Pop culture obsessives writing for the pop culture obsessed.
Pop culture obsessives writing for the pop culture obsessed.

Supernatural: “Shut Up Dr. Phil”

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Someone must have gotten my letter (or read my review last week and owned a time machine), because this week’s episode of Supernatural is indeed a bit lighter than the mopery we’ve been wallowing in for most of the season. “Shut Up, Dr. Phil” has its share of Winchester whining, but the Monster of the Week (or rather, Monsters) part of the story largely junks any potential for guilt-tripping, focusing on a pair of witches suffering from a crisis of faith in the stability of their relationship. And if that wasn’t enough to get hearts pounding, the pair is played by two senior alumni from the Joss Whedon School of Nerd Love: James Marsters, as land developing tycoon Don Stark, and Charisma Carpenter, as Don’s estranged-and-none-too-happy-about-it wife Maggie. Marsters and Carpenter (which sounds like the name of a particularly twee folk-rock band) have the greatest of genre TV geek cred—they were regulars on Buffy The Vampire Slayer, a show which, at its best, also mixed humor, horror, and angst. “Shut Up” isn’t quite at that level, suffering some from an uneven tone and the occasional pit stop in Dean Is A Self-Pitying Jackass Land, but it has its moments.

It seems like Supernatural isn’t going to let the Amy-killing slide, as even after last week’s guilt-a-thon, Dean is still hitting the bottle and being pissy. After a night of bad dreams, he busts open the laptop, desperate for a case to take his mind off his troubles (ahh, the always reliable “freaky accidents” Google search), and comes across the strange story of a woman killed by salon hair dryer in Prosperity, Indiana. She isn’t the only odd death, either—another man was boiled alive in his hot tub, and soon after Sam and Dean arrive in Prosperity, a guy gets his eyes shot out by a floating nail gun. To make a long story short, Maggie Stark found our her husband Don was having an affair; she moved out, and now she’s taking magical revenge on everyone she considers responsible for humiliating her and helping Don screw around on the side.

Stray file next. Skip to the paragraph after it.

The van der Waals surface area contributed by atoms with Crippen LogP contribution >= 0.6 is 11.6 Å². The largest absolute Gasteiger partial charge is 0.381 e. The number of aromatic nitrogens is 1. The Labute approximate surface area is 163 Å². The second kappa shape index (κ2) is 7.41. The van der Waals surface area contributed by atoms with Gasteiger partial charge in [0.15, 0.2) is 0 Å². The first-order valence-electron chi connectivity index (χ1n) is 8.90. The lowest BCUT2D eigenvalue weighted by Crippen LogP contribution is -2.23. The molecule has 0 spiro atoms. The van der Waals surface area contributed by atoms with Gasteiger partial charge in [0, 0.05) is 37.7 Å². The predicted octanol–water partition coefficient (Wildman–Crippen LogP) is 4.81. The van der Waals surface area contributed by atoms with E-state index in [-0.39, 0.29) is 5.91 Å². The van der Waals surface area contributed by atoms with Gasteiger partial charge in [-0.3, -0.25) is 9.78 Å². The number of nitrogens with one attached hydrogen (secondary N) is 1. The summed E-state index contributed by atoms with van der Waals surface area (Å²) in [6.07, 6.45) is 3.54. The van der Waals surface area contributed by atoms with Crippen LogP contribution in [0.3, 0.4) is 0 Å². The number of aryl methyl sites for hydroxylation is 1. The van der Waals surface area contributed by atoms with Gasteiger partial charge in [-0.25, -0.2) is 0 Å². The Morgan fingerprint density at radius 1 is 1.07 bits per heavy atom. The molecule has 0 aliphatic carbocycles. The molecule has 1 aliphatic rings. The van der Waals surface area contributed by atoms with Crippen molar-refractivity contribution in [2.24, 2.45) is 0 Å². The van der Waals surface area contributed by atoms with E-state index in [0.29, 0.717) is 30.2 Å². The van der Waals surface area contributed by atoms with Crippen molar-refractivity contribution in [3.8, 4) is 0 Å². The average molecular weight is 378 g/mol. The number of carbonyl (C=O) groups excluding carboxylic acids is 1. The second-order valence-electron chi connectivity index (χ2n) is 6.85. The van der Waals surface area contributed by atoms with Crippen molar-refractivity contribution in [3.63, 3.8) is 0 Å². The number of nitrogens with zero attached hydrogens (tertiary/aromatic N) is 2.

“Shut Up” works best on a parts-are-greater-than-the-whole basis. The episode takes too long to get to its premise, working on traditional MotW lines—first we see a horrifying kill or two, then Sam and Dean get involved, then they start having theories—when it might’ve worked better to try a different approach. After all, we’ve seen witches before on the series (we even get a helpful reminder about them during the “Then” segment at the start of the hour), and it isn’t that difficult to put together exactly what’s going on here. Plus, we’re over a third of the way in before Don shows up, and James Marsters is, quite frankly, too good a resource to hold back for so long. The kills are passable, but too gruesome to be funny, and too goofy to be really scary; they have a certain Final Destination feel to them, and mostly seem to exist because, hey, this is Supernatural, you gotta have people dying ugly or you’re not doing your job. Sam’s attempts to link the case to his and Dean’s troubles, particularly in his ill-advised, “If they can work things out, why can’t we?” exchange that sounds like it was written by a certain part of the show’s fan base, are silly. And while Maggie’s icy fury seems like a perfect match for Carpenter, the energy wasn’t always there.